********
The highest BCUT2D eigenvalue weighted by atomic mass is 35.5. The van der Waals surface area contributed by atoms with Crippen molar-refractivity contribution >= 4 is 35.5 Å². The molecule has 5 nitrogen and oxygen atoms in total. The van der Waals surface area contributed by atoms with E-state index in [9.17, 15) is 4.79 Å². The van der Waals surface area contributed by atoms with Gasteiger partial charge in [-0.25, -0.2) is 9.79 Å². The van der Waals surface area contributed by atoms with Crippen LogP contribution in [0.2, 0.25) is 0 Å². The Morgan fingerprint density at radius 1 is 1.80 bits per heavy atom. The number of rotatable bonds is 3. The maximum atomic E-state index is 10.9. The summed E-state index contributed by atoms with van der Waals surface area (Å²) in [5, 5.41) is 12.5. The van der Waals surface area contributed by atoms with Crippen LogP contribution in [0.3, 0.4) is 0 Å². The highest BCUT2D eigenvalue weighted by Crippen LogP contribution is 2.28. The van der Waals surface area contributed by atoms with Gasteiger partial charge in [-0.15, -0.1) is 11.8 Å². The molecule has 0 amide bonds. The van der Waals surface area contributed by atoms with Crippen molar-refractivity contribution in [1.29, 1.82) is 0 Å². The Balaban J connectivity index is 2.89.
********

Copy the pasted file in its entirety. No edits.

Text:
The highest BCUT2D eigenvalue weighted by atomic mass is 35.5. The van der Waals surface area contributed by atoms with Crippen molar-refractivity contribution >= 4 is 35.5 Å². The molecule has 5 nitrogen and oxygen atoms in total. The van der Waals surface area contributed by atoms with E-state index in [9.17, 15) is 4.79 Å². The van der Waals surface area contributed by atoms with Gasteiger partial charge in [-0.25, -0.2) is 9.79 Å². The van der Waals surface area contributed by atoms with Crippen LogP contribution in [0.2, 0.25) is 0 Å². The Morgan fingerprint density at radius 1 is 1.80 bits per heavy atom. The number of rotatable bonds is 3. The maximum atomic E-state index is 10.9. The summed E-state index contributed by atoms with van der Waals surface area (Å²) in [5, 5.41) is 12.5. The van der Waals surface area contributed by atoms with Crippen LogP contribution in [0.3, 0.4) is 0 Å². The highest BCUT2D eigenvalue weighted by Crippen LogP contribution is 2.28. The van der Waals surface area contributed by atoms with Gasteiger partial charge in [-0.15, -0.1) is 11.8 Å². The molecule has 0 amide bonds. The van der Waals surface area contributed by atoms with Crippen molar-refractivity contribution in [1.29, 1.82) is 0 Å². The Balaban J connectivity index is 2.89.